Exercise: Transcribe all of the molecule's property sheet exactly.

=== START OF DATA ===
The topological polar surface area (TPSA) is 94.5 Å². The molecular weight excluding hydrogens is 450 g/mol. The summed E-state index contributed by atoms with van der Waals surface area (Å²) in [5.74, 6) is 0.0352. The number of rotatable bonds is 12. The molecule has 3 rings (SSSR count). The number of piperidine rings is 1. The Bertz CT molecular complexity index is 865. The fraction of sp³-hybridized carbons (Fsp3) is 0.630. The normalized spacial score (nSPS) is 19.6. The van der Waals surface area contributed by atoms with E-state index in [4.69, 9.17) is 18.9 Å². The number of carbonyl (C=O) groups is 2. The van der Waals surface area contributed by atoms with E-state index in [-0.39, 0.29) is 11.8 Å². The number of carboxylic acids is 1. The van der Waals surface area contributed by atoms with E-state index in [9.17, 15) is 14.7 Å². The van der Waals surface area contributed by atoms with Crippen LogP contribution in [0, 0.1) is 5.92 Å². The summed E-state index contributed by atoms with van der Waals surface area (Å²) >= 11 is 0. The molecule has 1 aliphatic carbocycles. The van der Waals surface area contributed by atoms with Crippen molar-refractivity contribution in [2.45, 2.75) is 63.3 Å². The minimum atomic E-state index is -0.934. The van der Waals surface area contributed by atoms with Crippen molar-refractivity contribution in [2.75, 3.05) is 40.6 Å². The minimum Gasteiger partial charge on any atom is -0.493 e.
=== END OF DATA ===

The topological polar surface area (TPSA) is 94.5 Å². The molecular weight excluding hydrogens is 450 g/mol. The summed E-state index contributed by atoms with van der Waals surface area (Å²) in [5.74, 6) is 0.0352. The number of rotatable bonds is 12. The molecule has 3 rings (SSSR count). The number of piperidine rings is 1. The Bertz CT molecular complexity index is 865. The fraction of sp³-hybridized carbons (Fsp3) is 0.630. The normalized spacial score (nSPS) is 19.6. The van der Waals surface area contributed by atoms with E-state index in [4.69, 9.17) is 18.9 Å². The number of carbonyl (C=O) groups is 2. The van der Waals surface area contributed by atoms with E-state index in [-0.39, 0.29) is 11.8 Å². The number of carboxylic acids is 1. The van der Waals surface area contributed by atoms with E-state index in [9.17, 15) is 14.7 Å². The van der Waals surface area contributed by atoms with Crippen LogP contribution in [0, 0.1) is 5.92 Å². The summed E-state index contributed by atoms with van der Waals surface area (Å²) >= 11 is 0. The molecule has 1 aliphatic carbocycles. The van der Waals surface area contributed by atoms with Crippen molar-refractivity contribution in [2.45, 2.75) is 63.3 Å². The minimum atomic E-state index is -0.934. The van der Waals surface area contributed by atoms with Crippen molar-refractivity contribution in [2.75, 3.05) is 40.6 Å². The minimum Gasteiger partial charge on any atom is -0.493 e.